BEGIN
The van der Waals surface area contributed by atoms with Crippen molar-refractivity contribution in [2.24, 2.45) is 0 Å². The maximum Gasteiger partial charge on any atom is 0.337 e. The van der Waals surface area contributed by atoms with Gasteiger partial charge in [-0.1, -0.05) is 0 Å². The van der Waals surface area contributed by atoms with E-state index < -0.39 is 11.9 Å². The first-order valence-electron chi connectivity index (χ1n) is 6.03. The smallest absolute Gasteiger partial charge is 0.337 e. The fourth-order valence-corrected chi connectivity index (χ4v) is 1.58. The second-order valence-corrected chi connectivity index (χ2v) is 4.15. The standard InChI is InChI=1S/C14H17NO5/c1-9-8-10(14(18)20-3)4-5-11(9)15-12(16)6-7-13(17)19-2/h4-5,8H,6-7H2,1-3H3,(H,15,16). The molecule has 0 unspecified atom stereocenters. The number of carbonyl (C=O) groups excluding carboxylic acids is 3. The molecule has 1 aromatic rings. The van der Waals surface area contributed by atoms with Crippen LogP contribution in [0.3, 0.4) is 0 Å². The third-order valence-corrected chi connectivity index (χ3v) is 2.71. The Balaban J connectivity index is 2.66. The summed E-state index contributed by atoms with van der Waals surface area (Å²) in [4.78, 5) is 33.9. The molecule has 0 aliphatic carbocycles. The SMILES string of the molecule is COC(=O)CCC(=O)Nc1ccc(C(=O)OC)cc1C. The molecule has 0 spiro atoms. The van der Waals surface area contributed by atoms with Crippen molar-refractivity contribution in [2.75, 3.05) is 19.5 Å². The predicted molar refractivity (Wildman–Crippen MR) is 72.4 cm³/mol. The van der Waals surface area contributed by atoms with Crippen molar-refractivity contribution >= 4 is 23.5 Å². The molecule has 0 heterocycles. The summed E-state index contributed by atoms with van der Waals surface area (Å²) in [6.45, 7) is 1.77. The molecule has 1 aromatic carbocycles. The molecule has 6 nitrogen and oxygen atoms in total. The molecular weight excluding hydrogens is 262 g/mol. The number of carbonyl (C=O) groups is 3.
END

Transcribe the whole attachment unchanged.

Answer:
The van der Waals surface area contributed by atoms with Crippen molar-refractivity contribution in [2.24, 2.45) is 0 Å². The maximum Gasteiger partial charge on any atom is 0.337 e. The van der Waals surface area contributed by atoms with Gasteiger partial charge in [-0.1, -0.05) is 0 Å². The van der Waals surface area contributed by atoms with E-state index < -0.39 is 11.9 Å². The first-order valence-electron chi connectivity index (χ1n) is 6.03. The smallest absolute Gasteiger partial charge is 0.337 e. The fourth-order valence-corrected chi connectivity index (χ4v) is 1.58. The second-order valence-corrected chi connectivity index (χ2v) is 4.15. The standard InChI is InChI=1S/C14H17NO5/c1-9-8-10(14(18)20-3)4-5-11(9)15-12(16)6-7-13(17)19-2/h4-5,8H,6-7H2,1-3H3,(H,15,16). The molecule has 0 unspecified atom stereocenters. The number of carbonyl (C=O) groups excluding carboxylic acids is 3. The molecule has 1 aromatic rings. The van der Waals surface area contributed by atoms with Crippen LogP contribution in [0.3, 0.4) is 0 Å². The third-order valence-corrected chi connectivity index (χ3v) is 2.71. The Balaban J connectivity index is 2.66. The summed E-state index contributed by atoms with van der Waals surface area (Å²) in [4.78, 5) is 33.9. The molecule has 0 aliphatic carbocycles. The SMILES string of the molecule is COC(=O)CCC(=O)Nc1ccc(C(=O)OC)cc1C. The molecule has 0 spiro atoms. The van der Waals surface area contributed by atoms with Crippen molar-refractivity contribution in [2.75, 3.05) is 19.5 Å². The predicted molar refractivity (Wildman–Crippen MR) is 72.4 cm³/mol. The van der Waals surface area contributed by atoms with Crippen molar-refractivity contribution >= 4 is 23.5 Å². The molecule has 0 heterocycles. The summed E-state index contributed by atoms with van der Waals surface area (Å²) in [6.45, 7) is 1.77. The molecule has 1 aromatic carbocycles. The molecule has 6 nitrogen and oxygen atoms in total. The molecular weight excluding hydrogens is 262 g/mol. The number of carbonyl (C=O) groups is 3.